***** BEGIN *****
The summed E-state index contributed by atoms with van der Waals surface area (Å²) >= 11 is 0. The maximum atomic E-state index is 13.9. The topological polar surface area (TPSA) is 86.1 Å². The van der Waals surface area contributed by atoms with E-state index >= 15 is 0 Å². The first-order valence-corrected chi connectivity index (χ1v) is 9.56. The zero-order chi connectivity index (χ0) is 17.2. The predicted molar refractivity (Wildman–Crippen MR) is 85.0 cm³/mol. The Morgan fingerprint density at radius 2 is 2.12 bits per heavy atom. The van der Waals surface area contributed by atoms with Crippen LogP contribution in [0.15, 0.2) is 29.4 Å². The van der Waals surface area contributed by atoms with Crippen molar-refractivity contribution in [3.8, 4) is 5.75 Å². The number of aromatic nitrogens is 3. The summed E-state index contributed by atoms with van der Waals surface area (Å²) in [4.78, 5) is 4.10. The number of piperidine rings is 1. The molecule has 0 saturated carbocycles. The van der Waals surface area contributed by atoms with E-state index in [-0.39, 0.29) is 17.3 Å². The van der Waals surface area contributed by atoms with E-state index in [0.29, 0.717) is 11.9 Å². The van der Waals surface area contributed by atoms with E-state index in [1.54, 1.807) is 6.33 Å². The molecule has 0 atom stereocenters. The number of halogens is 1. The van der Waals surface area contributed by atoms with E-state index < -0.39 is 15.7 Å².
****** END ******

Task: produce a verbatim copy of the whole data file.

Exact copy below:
The summed E-state index contributed by atoms with van der Waals surface area (Å²) >= 11 is 0. The maximum atomic E-state index is 13.9. The topological polar surface area (TPSA) is 86.1 Å². The van der Waals surface area contributed by atoms with E-state index >= 15 is 0 Å². The first-order valence-corrected chi connectivity index (χ1v) is 9.56. The zero-order chi connectivity index (χ0) is 17.2. The predicted molar refractivity (Wildman–Crippen MR) is 85.0 cm³/mol. The Morgan fingerprint density at radius 2 is 2.12 bits per heavy atom. The van der Waals surface area contributed by atoms with Crippen LogP contribution in [0.15, 0.2) is 29.4 Å². The van der Waals surface area contributed by atoms with Crippen molar-refractivity contribution in [3.8, 4) is 5.75 Å². The number of aromatic nitrogens is 3. The summed E-state index contributed by atoms with van der Waals surface area (Å²) in [4.78, 5) is 4.10. The number of piperidine rings is 1. The molecule has 0 saturated carbocycles. The van der Waals surface area contributed by atoms with E-state index in [-0.39, 0.29) is 17.3 Å². The van der Waals surface area contributed by atoms with E-state index in [0.29, 0.717) is 11.9 Å². The van der Waals surface area contributed by atoms with E-state index in [1.54, 1.807) is 6.33 Å². The molecule has 0 atom stereocenters. The number of halogens is 1. The van der Waals surface area contributed by atoms with E-state index < -0.39 is 15.7 Å².